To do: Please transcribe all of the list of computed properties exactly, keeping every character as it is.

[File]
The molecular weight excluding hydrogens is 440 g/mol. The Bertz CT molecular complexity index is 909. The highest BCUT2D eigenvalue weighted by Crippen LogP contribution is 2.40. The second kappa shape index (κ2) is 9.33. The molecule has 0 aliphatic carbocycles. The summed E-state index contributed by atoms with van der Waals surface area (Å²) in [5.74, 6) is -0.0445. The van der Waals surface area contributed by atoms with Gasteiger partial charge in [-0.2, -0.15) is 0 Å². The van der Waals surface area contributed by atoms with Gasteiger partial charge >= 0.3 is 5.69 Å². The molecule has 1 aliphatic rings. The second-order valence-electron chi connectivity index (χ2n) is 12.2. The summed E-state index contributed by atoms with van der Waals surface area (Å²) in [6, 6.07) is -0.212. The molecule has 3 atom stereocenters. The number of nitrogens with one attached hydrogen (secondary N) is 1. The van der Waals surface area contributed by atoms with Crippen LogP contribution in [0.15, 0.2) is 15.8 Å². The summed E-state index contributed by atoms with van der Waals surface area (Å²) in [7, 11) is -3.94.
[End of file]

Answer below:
The molecular weight excluding hydrogens is 440 g/mol. The Bertz CT molecular complexity index is 909. The highest BCUT2D eigenvalue weighted by Crippen LogP contribution is 2.40. The second kappa shape index (κ2) is 9.33. The molecule has 0 aliphatic carbocycles. The summed E-state index contributed by atoms with van der Waals surface area (Å²) in [5.74, 6) is -0.0445. The van der Waals surface area contributed by atoms with Gasteiger partial charge in [-0.2, -0.15) is 0 Å². The van der Waals surface area contributed by atoms with Gasteiger partial charge >= 0.3 is 5.69 Å². The molecule has 1 aliphatic rings. The second-order valence-electron chi connectivity index (χ2n) is 12.2. The summed E-state index contributed by atoms with van der Waals surface area (Å²) in [6, 6.07) is -0.212. The molecule has 3 atom stereocenters. The number of nitrogens with one attached hydrogen (secondary N) is 1. The van der Waals surface area contributed by atoms with Crippen LogP contribution in [0.15, 0.2) is 15.8 Å². The summed E-state index contributed by atoms with van der Waals surface area (Å²) in [7, 11) is -3.94.